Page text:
Do you know that there are at least 20,000 different species of bees? It’s true. Bees buzz on every continent except for Antarctica. Many bees construct wax hives, but some bees live in holes in the ground. Some can even bore into a tree or wooden wall and set up home. Four well-known types of bees inhabit North America, and three of these bee varieties can be found right here in Iowa.
Insect experts, also known as entomologists, differentiate bumblebees from other hairy bee species by examining their hind legs. Like all bees, bumblebees have six legs. The way they collect and carry pollen is distinctly different from the method used by honeybees. Honeybees carry pollen between hairs that cover their hind legs. Bumblebees’ back legs feature a hairless ‘dimple’ called a corbicula with which they tote pollen from blossom to hive.
Bumble bees may be black and yellow, or they may boast orange and red markings. Some bumblebees are entirely black. All bumblebees are covered in soft hairs that give an appearance of furriness. Nonetheless, don’t ever try to pet a bumblebee. Unlike honey bees that die after stinging, true bumble bees can sting repeatedly.
These very social insects live together in colonies that may contain 80,000 individuals. When they fly in a group, they’re called a swarm. Most honeybees are female, but only a royal jelly-fed queen can lay eggs.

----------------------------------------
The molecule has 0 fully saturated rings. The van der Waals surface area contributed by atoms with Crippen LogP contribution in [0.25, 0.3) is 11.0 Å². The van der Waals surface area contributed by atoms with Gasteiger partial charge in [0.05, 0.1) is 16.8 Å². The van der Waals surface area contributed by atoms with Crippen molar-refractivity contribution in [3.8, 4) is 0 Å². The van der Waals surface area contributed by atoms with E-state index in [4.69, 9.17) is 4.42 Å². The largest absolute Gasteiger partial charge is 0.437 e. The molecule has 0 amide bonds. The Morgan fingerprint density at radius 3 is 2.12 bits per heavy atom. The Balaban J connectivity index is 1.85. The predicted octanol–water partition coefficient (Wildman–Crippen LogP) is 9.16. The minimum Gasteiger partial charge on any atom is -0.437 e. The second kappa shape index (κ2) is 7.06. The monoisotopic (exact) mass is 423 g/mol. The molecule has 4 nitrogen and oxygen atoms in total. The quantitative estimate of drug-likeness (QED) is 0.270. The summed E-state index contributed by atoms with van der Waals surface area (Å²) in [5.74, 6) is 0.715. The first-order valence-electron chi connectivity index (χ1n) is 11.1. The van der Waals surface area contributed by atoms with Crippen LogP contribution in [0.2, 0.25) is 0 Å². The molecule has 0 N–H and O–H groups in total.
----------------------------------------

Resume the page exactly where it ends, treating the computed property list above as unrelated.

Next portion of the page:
It is the mission of a hive to nurture and protect the queen. Specialized female ‘worker’ bees build and repair the wax hive. Worker bees are also the ones who leave the hive to collect pollen. ‘Drone’ bees generally remain inside the hive where their beating wings help to regulate temperature. Another job of drone bees is to fertilize eggs to create new baby bees.
The most common of Iowa bees, honeybees can be a welcome addition to your garden. The wee buzzers do good work when they pollinate crops and produce delicious honey. They can also sting humans and pets, so it’s best for all concerned that honeybees dwell away from houses. If you have a hive too close to your home, give us a call.
These bees get their name from their ability to chew into wood. Unlike termites, carpenter bees don’t eat the wood they bore into. Sometimes they reuse the chewed wood to construct cells for larvae inside their nest. Carpenters do not build typical hives and they don’t live in colonies or travel in large swarms. If you see half-inch holes in your deck railing, and they have sawdust underneath, you might have carpenter bees in residence.
Bigger than most other Iowa bees, the busy Des Moines carpenter bee boasts vibrant yellow and black stripes. Carpenters look very much like their cousins the bumblebees. To tell the difference, look at the tip of their abdomen. On a carpenter bee, this section is shiny and hairless, whereas bumblebees are hairy all over.
Only female carpenter bees have stingers. Mostly docile and non-aggressive, carpenters can and will deliver a painful sting when they feel threatened. If you notice carpenter bees entering and exiting holes in your deck, porch or wooden stairs, give us a call without delay.
A sure sign of spring is the return of the bees. While we certainly welcome the little buzzers back, there are places where they don’t belong. If you come across a hive in your garage or attic, or if there are bees too close to your home, contact us without delay. We’ll send a specialist to analyze and manage the situation in a way that’s best for all concerned.